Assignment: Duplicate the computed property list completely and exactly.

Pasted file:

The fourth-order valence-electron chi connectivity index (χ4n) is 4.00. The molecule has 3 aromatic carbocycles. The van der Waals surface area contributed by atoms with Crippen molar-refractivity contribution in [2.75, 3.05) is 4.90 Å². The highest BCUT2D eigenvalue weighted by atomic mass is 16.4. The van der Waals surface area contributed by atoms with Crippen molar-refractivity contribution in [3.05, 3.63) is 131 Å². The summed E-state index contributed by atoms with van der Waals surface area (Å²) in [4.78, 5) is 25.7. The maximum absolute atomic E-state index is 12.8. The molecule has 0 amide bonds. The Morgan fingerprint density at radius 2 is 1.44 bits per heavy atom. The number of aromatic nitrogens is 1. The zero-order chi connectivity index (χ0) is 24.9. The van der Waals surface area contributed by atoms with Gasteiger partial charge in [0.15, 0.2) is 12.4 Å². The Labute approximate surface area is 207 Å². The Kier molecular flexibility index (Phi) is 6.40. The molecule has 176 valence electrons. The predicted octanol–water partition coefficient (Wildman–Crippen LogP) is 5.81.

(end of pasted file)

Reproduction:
The fourth-order valence-electron chi connectivity index (χ4n) is 4.00. The molecule has 3 aromatic carbocycles. The van der Waals surface area contributed by atoms with Crippen molar-refractivity contribution in [2.75, 3.05) is 4.90 Å². The highest BCUT2D eigenvalue weighted by atomic mass is 16.4. The van der Waals surface area contributed by atoms with Crippen molar-refractivity contribution in [3.05, 3.63) is 131 Å². The summed E-state index contributed by atoms with van der Waals surface area (Å²) in [4.78, 5) is 25.7. The maximum absolute atomic E-state index is 12.8. The molecule has 0 amide bonds. The Morgan fingerprint density at radius 2 is 1.44 bits per heavy atom. The number of aromatic nitrogens is 1. The zero-order chi connectivity index (χ0) is 24.9. The van der Waals surface area contributed by atoms with Gasteiger partial charge in [0.15, 0.2) is 12.4 Å². The Labute approximate surface area is 207 Å². The Kier molecular flexibility index (Phi) is 6.40. The molecule has 176 valence electrons. The predicted octanol–water partition coefficient (Wildman–Crippen LogP) is 5.81.